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Unconventional Optometrist - Mimi Nguyen Ly (Journalist)

28 May 2019 1:12 PM | Anonymous

Our 'Unconventional Optometrist' column is where we chat to optometrists who are a bit out of the ordinary! Do you know anyone who we should feature? Let us know!

Mimi Nguyen Ly is a young optometrist who has made the leap to full-time journalism. She is truly a unique soul and a joy to interview, with an interesting journey from full-time optometry to journalism. Mimi strives to provide a voice to issues for the public good above all else. 


Tell us a little bit about yourself

I came from Vietnam to Australia when I was 7. I’m an only child but grew up with my aunt and uncle, and two cousins who I consider sisters. My parents eventually permanently moved to Australia later. I completed UNSW Optometry in early 2015. I chose optometry because I was raised in a family that valued healthcare. My cousins are doctors and dentists and I’m the only optometrist in the family.

How did you get into the world of journalism? How long have you been at it for?

I joined the Epoch Times because I was inspired by the paper’s mission—to report true, uncensored news. At the time, only news filtered by state run media were being reported out of China. I care about China because I saw there were a lot of human rights issues that were not being reported about. Epoch Times, on the other hand, was the first to report on things like the SARS outbreak when it was initially censored by state-run media. The paper later won an award for its thorough investigative reporting on organ harvesting in China’s state-run hospitals, at a time when the regime thoroughly denied the practice and when no other medias were covering the story.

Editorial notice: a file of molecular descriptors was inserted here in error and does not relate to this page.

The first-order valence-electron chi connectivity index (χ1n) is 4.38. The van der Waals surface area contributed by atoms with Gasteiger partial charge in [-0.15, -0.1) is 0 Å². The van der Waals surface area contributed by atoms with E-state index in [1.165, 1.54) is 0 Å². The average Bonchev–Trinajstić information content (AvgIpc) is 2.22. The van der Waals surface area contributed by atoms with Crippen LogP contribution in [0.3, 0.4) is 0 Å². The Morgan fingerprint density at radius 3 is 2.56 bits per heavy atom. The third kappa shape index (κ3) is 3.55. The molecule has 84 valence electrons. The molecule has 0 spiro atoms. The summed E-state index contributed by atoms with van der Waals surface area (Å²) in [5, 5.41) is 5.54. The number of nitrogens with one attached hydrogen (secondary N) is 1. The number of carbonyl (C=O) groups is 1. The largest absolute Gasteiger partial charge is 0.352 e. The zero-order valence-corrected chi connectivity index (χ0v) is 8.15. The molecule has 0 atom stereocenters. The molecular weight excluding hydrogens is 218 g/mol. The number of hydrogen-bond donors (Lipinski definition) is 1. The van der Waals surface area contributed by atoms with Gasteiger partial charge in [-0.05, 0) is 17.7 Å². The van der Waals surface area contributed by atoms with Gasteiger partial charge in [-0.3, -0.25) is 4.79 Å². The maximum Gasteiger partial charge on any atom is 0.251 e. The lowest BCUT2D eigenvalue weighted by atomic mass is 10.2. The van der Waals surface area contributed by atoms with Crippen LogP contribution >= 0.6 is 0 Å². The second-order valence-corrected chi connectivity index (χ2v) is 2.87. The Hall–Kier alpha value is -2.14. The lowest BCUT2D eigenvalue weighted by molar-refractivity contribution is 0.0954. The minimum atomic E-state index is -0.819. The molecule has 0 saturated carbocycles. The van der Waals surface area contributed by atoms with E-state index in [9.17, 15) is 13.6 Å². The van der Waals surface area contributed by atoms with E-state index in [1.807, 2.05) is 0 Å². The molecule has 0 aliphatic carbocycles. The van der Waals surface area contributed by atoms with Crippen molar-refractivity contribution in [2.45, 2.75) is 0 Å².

I joined as a volunteer contributor in 2011 (second year university) because I wanted to be able to help in some way. The general news I was writing helped to support the work of other investigative journalists on the front line. Over time I saw that the paper was also reporting on other issues in other parts of the world that were being avoided or overlooked by other medias. We could report on these things because we are independent and not guided by profit or other interests. Our mission as a media has since evolved to “Truth and tradition.” I believe that people have a right to be informed, especially about the world’s most critical issues.Responsible journalism benefits society by empowering people with knowledge so they can make the best decisions for themselves and their communities. I came to realised that, even today, there is a void and a need for more news outlets to take on this role. I wanted to help fill that void.

I started to do journalism full time since April last year, but I’m still keeping up with optometry, in a locum role.

Tell us about your typical day at work